Poor Kenneth Branagh. His West End production of King Lear has been savaged by critics – including the Observer’s Susannah Clapp – as an emotionally stilted, insubstantial affair. Branagh is, of course, a trained Shakespearean actor, although he hasn’t performed on stage in eight years. His luxuriant bouffant – making him possibly the most follicularly blessed Lear since Laurence Olivier – is all Hollywood, as is the surprising third-act revelation that this Lear comes with abs.
I’m being a little unkind. But perhaps theatre audiences could do with a bit more unkindness, particularly when it comes to A-listers. While several good-looking stars got their start treading the boards, more than a few have entered stage right and left it coming off as total planks. (There’s a reason you’ve probably never heard about Ricky Martin’s stint in Evita.)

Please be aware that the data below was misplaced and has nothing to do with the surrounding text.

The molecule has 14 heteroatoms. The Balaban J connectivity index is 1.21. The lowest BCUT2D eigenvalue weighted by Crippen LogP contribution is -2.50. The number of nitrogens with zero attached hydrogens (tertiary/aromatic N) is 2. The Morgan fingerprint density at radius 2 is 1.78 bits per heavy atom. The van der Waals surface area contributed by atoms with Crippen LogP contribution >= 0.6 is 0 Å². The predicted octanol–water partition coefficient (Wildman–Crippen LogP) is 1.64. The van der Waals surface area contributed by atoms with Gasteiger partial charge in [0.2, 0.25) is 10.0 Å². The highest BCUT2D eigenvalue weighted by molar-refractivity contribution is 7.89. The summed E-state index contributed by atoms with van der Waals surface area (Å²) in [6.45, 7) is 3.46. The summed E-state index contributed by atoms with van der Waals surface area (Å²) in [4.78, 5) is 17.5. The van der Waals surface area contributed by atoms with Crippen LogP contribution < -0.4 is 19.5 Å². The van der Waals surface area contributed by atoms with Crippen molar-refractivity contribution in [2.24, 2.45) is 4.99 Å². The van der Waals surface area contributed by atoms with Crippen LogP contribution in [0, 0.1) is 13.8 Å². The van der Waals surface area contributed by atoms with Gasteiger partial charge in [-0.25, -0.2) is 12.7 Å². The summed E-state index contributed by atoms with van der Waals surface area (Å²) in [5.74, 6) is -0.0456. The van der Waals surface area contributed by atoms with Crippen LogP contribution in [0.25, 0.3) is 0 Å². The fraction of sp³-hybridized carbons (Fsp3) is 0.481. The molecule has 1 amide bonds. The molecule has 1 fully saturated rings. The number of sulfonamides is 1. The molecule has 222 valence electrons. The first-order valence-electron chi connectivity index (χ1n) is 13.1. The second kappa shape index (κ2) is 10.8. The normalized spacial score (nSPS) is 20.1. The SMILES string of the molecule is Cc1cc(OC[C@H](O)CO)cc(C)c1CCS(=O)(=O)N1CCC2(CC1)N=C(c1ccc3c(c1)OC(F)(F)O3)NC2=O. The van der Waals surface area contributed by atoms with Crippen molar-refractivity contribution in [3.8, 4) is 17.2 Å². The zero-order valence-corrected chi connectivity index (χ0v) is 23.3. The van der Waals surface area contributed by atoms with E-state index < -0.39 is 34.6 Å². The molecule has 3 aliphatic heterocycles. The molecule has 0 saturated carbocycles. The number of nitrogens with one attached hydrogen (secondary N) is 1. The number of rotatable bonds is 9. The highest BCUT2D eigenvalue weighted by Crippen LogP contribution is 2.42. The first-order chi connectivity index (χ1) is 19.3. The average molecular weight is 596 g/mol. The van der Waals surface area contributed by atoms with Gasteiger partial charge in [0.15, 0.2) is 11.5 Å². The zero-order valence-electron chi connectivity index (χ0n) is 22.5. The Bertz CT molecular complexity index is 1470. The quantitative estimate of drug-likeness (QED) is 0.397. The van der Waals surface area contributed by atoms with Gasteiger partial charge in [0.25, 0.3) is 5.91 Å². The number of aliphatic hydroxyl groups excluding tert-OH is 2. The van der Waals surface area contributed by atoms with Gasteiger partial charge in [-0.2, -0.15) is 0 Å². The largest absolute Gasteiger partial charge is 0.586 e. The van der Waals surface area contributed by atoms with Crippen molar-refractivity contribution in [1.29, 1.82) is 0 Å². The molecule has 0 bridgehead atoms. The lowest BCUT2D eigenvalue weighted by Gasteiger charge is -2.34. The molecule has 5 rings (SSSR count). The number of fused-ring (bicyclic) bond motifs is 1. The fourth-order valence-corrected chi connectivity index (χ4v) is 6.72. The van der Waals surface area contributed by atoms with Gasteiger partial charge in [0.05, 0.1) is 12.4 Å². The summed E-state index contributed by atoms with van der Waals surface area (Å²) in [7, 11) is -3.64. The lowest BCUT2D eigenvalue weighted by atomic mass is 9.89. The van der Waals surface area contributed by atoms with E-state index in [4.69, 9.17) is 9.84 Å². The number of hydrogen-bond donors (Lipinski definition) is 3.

From a producer’s perspective, casting big-name talent makes sense – Branagh’s production is already a hot ticket in London. But, speaking as someone well acquainted with the cheap seats, there’s nothing more frustrating than getting to a show only to realise they blew the budget on the lead and scrimped on everything else, rendering it completely unwatchable from the nosebleed section. Worse still is the dawning understanding that half the audience is there to distractedly gawp at the celeb. This year, the audience at the Almeida theatre watching A Streetcar Named Desire felt as if it was about to spontaneously combust the second Paul Mescal appeared in a tank top. Blanche who?
Not that this is anything new: back in 2007, I watched Daniel Radcliffe in Equus while sitting in front of a woman who squeaked every time he came on topless. I understand the desire to gawp – I bought those tickets, didn’t I? – but every time I watch a famous person on stage, they’re competing in my head with all the other characters they’ve played. It takes a talented actor who knows to adjust their performance accordingly. By contrast, I spent most of the first act convinced that Kenneth Branagh was doing Lear by way of Gilderoy Lockhart.